Throughout the big 26th District congressional race between challenger Chris Collins and incumbent Kathleen C. Hochul, one big question loomed over the advertising effort: Would national Democrats sponsor critical TV ads like their GOP counterparts?
Now the Democratic Congressional Campaign Committee's independent expenditure arm has answered by buying $260,000 worth of television ads in Rochester for Hochul, according to a report in Roll Call.
The purchase brings the total spent by outside groups in the district to more than $3 million, with the majority for Collins.
Add fracking to the list of hot-button issues that are occupying candidates in the 60th Senate district race this campaign season.
Mike Amodeo, the Lake View resident who is running against incumbent Republican Mark J. Grisanti for the 60th district seat, this week released a statement criticizing Grisanti for being endorsed by the pro-hydrofracking group Unshackle Upstate.
The Rochester-based group’s policies and agenda are not in the best interests of Western New York residents – many of whom oppose fracking – and Grisanti should distance himself from them, Amodeo charged.
Democrat Amodeo, in his criticism, called Grisanti “one of the biggest pro-hydrofracking Senators in the state.”
Grisanti’s office said the Senator’s position on fracking is this:
Grisanti is awaiting the results of a public-comment period that was recently held by the Department of Environmental Conservation, which gathered some 80,000 comments on the issue.
And, Grisanti also said that he presses for protections for upstate residents wherever possible in environmental matters.
A group linked to Citizen Action of New York staged demonstrations across the state Thursday in favor of preserving Social Security and Medicare -- including near the campaign headquarters of Republican congressional candidate Chris Collins.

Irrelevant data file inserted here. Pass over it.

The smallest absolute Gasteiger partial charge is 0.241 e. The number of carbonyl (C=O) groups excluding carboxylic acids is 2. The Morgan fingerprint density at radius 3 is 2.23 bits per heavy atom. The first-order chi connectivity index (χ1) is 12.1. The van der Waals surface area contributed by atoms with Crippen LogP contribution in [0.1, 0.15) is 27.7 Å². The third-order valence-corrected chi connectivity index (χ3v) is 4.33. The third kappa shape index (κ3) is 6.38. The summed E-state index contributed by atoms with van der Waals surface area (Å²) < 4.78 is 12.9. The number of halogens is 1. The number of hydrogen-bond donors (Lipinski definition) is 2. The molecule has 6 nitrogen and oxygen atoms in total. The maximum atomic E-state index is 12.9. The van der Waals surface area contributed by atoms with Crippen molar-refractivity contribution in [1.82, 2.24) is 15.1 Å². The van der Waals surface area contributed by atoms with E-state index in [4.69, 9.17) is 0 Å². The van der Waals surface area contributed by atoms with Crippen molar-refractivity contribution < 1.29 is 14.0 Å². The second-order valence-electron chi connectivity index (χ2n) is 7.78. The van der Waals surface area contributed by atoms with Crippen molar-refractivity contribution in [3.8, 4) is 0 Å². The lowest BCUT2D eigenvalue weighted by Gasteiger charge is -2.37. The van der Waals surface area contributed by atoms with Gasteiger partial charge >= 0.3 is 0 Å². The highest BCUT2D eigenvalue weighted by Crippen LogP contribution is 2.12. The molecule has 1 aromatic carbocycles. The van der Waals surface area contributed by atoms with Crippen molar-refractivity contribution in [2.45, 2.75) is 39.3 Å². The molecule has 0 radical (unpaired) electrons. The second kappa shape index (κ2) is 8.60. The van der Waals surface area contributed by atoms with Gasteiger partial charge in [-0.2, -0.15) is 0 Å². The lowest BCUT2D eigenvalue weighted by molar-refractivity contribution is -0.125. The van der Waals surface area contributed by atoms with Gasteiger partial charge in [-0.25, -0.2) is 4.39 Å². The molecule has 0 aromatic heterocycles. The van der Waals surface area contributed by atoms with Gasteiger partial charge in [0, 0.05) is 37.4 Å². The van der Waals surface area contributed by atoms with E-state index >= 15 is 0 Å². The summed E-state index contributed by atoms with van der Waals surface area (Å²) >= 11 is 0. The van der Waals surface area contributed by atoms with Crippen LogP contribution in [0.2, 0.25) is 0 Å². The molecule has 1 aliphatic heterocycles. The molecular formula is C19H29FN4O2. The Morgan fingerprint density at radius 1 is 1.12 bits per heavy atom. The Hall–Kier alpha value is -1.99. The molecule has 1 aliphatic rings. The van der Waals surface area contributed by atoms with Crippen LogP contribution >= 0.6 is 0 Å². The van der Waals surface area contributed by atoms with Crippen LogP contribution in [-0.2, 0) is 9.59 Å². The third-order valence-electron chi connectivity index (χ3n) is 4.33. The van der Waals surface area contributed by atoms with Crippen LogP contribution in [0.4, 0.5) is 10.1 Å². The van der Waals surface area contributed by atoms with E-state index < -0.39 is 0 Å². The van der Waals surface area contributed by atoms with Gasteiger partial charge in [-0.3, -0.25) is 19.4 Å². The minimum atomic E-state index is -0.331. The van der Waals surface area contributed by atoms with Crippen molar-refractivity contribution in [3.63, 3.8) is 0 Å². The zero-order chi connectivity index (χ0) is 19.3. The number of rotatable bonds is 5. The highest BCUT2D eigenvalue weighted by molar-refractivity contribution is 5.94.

Restore the American Promise planned to demonstrate at the Lancaster headquarters of the candidate, who subscribes to Republican plans to restructure Medicare. The group said it planned to "demand that these programs be protected."
The group's website makes the following claim:
"For the past three decades, Washington politicians and their benefactors have broken their promises, and have turned the American Dream into the American Nightmare. First, they froze our wages. Then they took away our guaranteed pensions. Then they took away our jobs and looted our savings. Now they’re coming for our Medicare, our Medicaid, our Social Security, all to pay for more tax cuts for the rich and sweetheart deals for big corporations. Soon there will be nothing left for us."
ALBANY – What does it say about a campaign that spent $12.50 at a pizza restaurant to feed volunteers?
Either the volunteers weren’t all that hungry, or there weren’t many of them.
So goes the money ways for Democrat Mike Amodeo, whose fundraising and expenditure report for his 60th Senate district campaign has now shown up on the web site of the state elections board.
The latest round of fundraising reports for his opponents, including incumbent Sen. Mark Grisanti, a Republican, all were posted on the state board’s web site last Friday.
A look this morning at Amodeo’s submission shows money woes. Besides the fact that the central Senate Democratic campaign committee appears to be writing off his campaign with no vows of financial support yet -- while Senate Republicans donated at least $200,000 the past several weeks to Grisanti’s effort -- the Hamburg lawyer raised only $11,900 in the past several weeks.